HannsG HG221AP 22" widescreen monitor

Written by Tim Smalley

November 19, 2008 | 12:31

Tags: #22 #22in #22-inch #analysis #evaluation #g #image #monitor #performance #quality #review #widescreen

Companies: #hannsg #test

Features & Build Quality

  • Diagonal: 22 inches
  • Type: TN+Film TFT LCD
  • Backlight: CCFL
  • Native Resolution: 1,680 x 1,050
  • Contrast Ratio: 1,000:1 (3,000:1 dynamic)
  • Brightness: 300cd/m²
  • Pixel Response: 5ms (typical)
  • Viewing Angles: 170/160 degrees H/V
  • Inputs: D-Sub, 3.5mm stereo audio
  • Chassis adjust: Tilt
  • Extras: 2x1W stereo speakers, VESA standard mount
  • Warranty: Three years (parts and labour)
Upon removing the HG221AP from its box and attached the removable stand, we realised that it didn't have the best build quality in the world – but I guess that's to be expected on a monitor that costs just over a hundred quid. With that said though, it wasn't so bad that we turned our heads in disgust.

HannsG HG221AP 22 HannsG HG221AP 22
Click to enlarge

The biggest build quality-related issue we found was when we started fiddling with the buttons. The panel wobbles around on the base a little, which is a worry if you're someone who adjusts your monitor's positioning on a regular basis – the monitor does only have tilt (from -5° to 25°) capabilities though, so this isn't a deal-breaker. With that said though, it did remind us of the bobbing Vault-boy model that comes in the Fallout 3: Collector's Edition box, since the two 'bobbed' at about the same speed.

With the HG221AP being built to a cost, we expected feature omissions – it's to be expected – and the most obvious chop was support for either DVI or HDMI. The display comes with just a D-Sub video input and, generally speaking, that can cause its own set of issues on some graphics cards since you're converting from a digital signal, to an analogue signal and then back to a digital signal before the image is displayed on screen. But if you're just looking for a monitor to connect to your laptop, you've more than likely got a D-Sub port anyway.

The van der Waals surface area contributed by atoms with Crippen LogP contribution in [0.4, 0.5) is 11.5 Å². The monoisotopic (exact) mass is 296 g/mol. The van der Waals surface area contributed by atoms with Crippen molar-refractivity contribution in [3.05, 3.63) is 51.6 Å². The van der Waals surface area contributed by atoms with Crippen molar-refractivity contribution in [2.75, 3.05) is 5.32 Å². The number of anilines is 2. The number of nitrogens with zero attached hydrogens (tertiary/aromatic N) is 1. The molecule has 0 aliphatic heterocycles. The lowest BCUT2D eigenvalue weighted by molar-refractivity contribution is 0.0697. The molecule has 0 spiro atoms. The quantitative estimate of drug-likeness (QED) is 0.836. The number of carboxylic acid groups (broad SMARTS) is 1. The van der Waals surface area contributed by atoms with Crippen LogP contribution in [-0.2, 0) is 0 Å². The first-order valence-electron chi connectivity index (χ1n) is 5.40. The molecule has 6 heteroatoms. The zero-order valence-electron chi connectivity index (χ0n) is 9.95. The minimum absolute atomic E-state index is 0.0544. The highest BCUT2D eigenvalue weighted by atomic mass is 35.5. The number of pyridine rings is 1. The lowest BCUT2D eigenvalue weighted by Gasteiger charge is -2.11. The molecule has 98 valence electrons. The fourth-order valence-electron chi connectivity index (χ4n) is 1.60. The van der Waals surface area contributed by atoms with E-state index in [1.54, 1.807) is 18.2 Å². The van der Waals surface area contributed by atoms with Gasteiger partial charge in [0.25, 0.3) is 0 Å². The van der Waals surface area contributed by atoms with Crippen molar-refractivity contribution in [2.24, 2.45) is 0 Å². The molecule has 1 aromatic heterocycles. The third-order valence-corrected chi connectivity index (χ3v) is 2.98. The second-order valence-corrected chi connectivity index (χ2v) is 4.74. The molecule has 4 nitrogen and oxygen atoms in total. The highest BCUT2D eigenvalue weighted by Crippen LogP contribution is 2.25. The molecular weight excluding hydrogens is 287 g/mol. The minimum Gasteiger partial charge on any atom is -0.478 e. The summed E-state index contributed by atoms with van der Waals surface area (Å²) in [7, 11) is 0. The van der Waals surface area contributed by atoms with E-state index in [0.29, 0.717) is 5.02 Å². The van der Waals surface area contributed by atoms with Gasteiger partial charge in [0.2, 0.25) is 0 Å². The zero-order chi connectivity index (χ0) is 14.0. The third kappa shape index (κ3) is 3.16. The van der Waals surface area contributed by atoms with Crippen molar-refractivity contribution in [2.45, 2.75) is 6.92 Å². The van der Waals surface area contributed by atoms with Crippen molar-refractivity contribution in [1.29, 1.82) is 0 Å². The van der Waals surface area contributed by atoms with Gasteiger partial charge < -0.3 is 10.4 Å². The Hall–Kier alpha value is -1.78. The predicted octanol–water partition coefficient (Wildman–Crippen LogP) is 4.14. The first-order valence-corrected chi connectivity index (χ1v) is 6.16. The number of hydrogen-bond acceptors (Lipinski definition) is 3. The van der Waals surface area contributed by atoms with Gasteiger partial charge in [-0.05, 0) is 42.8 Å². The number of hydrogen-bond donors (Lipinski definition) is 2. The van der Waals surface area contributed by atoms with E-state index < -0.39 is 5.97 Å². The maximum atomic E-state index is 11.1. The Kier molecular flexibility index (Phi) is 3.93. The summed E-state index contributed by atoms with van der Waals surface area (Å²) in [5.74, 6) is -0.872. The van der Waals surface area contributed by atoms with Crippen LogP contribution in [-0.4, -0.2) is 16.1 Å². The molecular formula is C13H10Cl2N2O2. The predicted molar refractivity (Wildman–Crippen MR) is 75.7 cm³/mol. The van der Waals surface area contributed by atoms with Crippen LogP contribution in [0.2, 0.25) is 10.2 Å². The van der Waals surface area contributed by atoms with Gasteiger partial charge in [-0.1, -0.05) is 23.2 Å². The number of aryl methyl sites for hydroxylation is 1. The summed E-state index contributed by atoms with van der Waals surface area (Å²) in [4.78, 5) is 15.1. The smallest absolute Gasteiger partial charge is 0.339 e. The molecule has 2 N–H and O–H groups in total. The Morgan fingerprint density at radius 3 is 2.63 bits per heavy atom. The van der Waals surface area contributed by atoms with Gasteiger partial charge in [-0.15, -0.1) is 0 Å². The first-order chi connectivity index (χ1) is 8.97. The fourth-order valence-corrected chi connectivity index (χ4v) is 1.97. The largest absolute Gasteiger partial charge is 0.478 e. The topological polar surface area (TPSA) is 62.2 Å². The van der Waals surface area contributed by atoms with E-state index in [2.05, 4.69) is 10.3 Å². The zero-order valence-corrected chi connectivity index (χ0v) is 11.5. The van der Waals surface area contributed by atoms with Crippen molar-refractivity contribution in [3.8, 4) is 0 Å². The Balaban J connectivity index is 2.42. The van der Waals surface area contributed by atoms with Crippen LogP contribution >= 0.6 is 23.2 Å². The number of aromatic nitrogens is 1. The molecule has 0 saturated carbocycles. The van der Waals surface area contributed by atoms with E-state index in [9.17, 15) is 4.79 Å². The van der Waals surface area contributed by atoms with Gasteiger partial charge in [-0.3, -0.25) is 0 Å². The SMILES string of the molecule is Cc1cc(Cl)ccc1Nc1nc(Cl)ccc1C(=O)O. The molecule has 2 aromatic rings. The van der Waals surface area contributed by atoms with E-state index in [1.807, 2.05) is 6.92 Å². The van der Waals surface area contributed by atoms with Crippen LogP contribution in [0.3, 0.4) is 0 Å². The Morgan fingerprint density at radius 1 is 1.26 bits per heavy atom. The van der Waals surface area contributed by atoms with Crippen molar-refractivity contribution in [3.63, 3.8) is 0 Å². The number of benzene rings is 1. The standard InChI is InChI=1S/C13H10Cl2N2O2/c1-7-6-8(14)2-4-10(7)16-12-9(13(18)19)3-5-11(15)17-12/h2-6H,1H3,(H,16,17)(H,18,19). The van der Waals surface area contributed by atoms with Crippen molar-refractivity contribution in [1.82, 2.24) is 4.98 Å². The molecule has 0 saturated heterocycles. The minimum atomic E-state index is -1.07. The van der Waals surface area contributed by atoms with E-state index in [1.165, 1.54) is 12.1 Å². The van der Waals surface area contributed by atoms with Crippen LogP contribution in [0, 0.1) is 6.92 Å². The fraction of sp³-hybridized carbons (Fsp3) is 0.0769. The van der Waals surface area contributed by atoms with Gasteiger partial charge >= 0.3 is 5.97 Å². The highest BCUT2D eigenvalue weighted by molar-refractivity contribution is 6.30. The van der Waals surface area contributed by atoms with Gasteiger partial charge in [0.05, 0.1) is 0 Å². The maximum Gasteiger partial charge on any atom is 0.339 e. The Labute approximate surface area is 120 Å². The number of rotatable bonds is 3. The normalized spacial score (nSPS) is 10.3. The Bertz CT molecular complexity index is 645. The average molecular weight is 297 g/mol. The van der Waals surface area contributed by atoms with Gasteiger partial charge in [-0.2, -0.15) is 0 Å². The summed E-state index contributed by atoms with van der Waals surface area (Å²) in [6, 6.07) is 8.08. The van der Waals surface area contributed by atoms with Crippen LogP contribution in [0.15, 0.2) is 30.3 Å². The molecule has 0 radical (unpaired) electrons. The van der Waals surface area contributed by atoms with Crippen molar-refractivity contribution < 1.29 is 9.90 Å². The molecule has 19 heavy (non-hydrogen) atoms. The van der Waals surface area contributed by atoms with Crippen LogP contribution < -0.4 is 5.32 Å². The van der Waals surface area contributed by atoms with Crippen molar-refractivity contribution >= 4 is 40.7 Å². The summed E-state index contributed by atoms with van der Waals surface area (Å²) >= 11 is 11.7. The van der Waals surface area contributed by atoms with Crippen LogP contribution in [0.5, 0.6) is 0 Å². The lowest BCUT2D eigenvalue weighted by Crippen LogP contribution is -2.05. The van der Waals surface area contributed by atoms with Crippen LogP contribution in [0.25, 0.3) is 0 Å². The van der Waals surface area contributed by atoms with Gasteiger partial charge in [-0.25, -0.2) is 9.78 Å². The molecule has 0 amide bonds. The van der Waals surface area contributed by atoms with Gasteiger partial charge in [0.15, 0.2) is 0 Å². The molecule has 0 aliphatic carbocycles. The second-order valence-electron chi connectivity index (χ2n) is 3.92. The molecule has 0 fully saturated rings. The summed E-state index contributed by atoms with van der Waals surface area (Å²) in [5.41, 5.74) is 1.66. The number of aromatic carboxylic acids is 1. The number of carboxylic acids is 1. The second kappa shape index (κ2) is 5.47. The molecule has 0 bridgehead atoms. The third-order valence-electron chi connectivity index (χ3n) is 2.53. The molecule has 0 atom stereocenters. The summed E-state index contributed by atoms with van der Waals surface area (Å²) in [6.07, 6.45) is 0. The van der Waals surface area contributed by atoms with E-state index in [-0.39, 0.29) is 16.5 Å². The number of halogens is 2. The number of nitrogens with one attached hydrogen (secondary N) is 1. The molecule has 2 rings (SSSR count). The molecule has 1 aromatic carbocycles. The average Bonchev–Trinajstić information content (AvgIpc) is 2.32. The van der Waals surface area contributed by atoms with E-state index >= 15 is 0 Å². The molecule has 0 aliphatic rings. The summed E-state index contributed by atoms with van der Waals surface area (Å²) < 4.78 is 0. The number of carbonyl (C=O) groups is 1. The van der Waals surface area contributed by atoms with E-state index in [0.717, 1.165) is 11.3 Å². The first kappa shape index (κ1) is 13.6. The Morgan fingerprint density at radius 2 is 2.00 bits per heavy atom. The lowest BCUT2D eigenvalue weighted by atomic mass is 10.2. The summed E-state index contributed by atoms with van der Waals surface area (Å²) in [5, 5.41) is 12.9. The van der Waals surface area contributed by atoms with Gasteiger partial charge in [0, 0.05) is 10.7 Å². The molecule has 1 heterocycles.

HannsG HG221AP 22 HannsG HG221AP 22
Click to enlarge

We tested the display on three different systems – one with an Nvidia GeForce 9600 GT, one with a Radeon HD 4870 1GB and also my Lenovo ThinkPad X60s, which uses the Intel 945GM integrated graphics chipset. All three worked fine with the display once we'd figured out some rather strange behaviour and awful image quality issues that amounted to a bug in the firmware – we had set 1,680 x 1,050 in Windows, but the display was in fact only running at 1,400 x 1,050. Why? All I know is that I lost hair trying to figure this one out!

(Update: HannsG informs us that the firmware bug has been fixed on production HG221AP models - it turns out that our sample was from the first batch, which is where the problem was first spotted.)

The D-Sub connector accompanied by a 3.5mm audio input, which is for the HG221AP's built-in speakers – there is no 3.5mm audio out for headphone connectivity unfortunately. As we've come to expect though, the speakers are nothing special at all – they're tinny and lack depth, but that's nothing new. We've only seen one or two monitors ever which had speakers that were only rubbish as opposed to completely rubbish.
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